Last week a young man of Polish and Indian descent walked into a black room decorated with yellow tape forming a grid pattern on the walls, floor and ceiling. He then proceeded over to a piece of cardboard taped to the wall where he pressed a few buttons and called out a scenario – and the adventure began. That young man’s name was Abed Nadir, the room was the Dreamatorium and the place was Community, a show doing things unlike anything we’ve ever seen from any other program in the history of television.

But it’s more than just the creativity of the writing – let’s be honest, there are other shows doing some fun and interesting things. What makes Dan Harmon’s creation so impressive and ingenious is how it has evolved with each new season. NBC needs to renew Community not just so that we can see more hilarious adventures of the Greendale Seven, but so that we can continue to see the series adapt and improve.

If you look at the last episode, “Virtual Systems Analysis” and compare it to the pilot that aired in 2009, and you’ll find that there are very few through lines. While the core of the character’s personalities haven’t changed, the relationships between them are vastly different. In the early half of the first season Troy and Abed barely acknowledge each other’s existence, Pierce is shown to be overly-attracted to Shirley, and Jeff is obsessed with getting Britta’s attention. Finding a common ground between Troy and Abed, recognizing that Pierce works better as a hateful outcast, understanding the lack of real chemistry between Jeff and Britta, and noticing that Annie and Jeff make a much more complex and interesting match, the show evolved to fix itself without ever alienating the viewer, taking the process episode by episode until they got it right.

This change exists not only on the micro scale, but the macro scale as well. Though the show started more formulaic with a meta twist, the game transformed when “Modern Warfare,” the series’ first theme episode, was hailed by many as one of the greatest television episodes of all time. Seeing how much fans loved the references to pop culture, they began to produce more themed episodes, such as “Basic Rocket Science,” “Epidemiology,” and “A Fistfull of Paintballs.” Identifying the danger of saturation, this was pulled back in Season 3 where only one of the aired 16 episodes falls into that category (though that number will increase to two later tonight when “Basic Lupine Urology,” the Law & Order episode, airs). The larger point is that Community’s writing team is fully aware and is never afraid to adjust in a way that will better the show as a whole.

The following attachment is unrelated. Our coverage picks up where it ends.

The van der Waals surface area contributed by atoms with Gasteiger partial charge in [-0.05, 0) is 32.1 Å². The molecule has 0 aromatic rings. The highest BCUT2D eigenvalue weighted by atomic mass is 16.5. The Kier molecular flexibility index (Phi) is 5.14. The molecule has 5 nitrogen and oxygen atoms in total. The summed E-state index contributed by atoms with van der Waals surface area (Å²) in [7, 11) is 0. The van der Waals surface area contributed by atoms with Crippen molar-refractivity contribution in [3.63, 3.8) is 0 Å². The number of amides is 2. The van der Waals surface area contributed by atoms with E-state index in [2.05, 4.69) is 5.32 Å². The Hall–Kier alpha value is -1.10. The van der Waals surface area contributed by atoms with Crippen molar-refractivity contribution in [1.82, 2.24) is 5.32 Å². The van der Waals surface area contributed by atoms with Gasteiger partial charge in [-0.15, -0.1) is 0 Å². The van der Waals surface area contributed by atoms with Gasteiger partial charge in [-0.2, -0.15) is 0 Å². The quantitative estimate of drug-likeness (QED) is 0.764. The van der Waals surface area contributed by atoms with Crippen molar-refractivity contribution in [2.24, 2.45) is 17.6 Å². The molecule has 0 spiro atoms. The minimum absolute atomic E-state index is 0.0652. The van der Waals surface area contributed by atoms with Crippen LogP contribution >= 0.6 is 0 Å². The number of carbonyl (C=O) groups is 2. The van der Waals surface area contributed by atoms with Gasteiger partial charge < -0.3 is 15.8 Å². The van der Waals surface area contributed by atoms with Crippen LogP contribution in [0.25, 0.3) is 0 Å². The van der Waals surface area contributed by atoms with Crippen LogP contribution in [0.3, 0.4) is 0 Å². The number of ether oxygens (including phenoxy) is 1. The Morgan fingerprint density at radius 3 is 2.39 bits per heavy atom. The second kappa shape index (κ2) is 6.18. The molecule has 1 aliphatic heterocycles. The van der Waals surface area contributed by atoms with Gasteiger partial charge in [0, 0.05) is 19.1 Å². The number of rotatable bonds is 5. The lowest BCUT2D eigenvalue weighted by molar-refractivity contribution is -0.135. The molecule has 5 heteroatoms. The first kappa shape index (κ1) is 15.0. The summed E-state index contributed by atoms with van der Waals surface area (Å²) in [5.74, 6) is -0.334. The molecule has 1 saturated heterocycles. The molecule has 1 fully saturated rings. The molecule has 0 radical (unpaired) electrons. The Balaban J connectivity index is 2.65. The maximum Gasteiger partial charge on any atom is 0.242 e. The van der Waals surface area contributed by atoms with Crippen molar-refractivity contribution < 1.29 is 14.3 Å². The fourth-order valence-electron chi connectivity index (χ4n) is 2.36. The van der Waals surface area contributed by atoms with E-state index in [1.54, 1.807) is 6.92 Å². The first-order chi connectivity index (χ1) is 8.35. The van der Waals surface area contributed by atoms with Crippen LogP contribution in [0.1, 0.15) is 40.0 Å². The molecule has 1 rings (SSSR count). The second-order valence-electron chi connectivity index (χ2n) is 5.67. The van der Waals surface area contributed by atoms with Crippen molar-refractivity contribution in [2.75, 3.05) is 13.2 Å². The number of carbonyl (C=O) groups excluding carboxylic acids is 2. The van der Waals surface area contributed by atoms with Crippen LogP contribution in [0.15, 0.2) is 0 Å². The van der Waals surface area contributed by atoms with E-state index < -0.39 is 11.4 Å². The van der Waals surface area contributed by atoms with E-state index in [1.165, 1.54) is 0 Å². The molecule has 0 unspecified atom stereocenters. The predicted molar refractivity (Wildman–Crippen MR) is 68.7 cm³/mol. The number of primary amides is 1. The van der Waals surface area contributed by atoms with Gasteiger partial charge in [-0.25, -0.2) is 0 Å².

American television has always had the problem of letting a successful program run too long until it gets stale and unwatchable. It’s happened to hundreds of examples in the past and continues thanks to The Simpsons, The Office, and others. Community, however, is the rare show that could potentially never be affected by this. Harmon and his writing team have made a point of paying attention to what works and what doesn’t, and doing so has resulted in it being the most consistently hysterical series on television. And I’m not ready to have that stop.

Should Community be saved?

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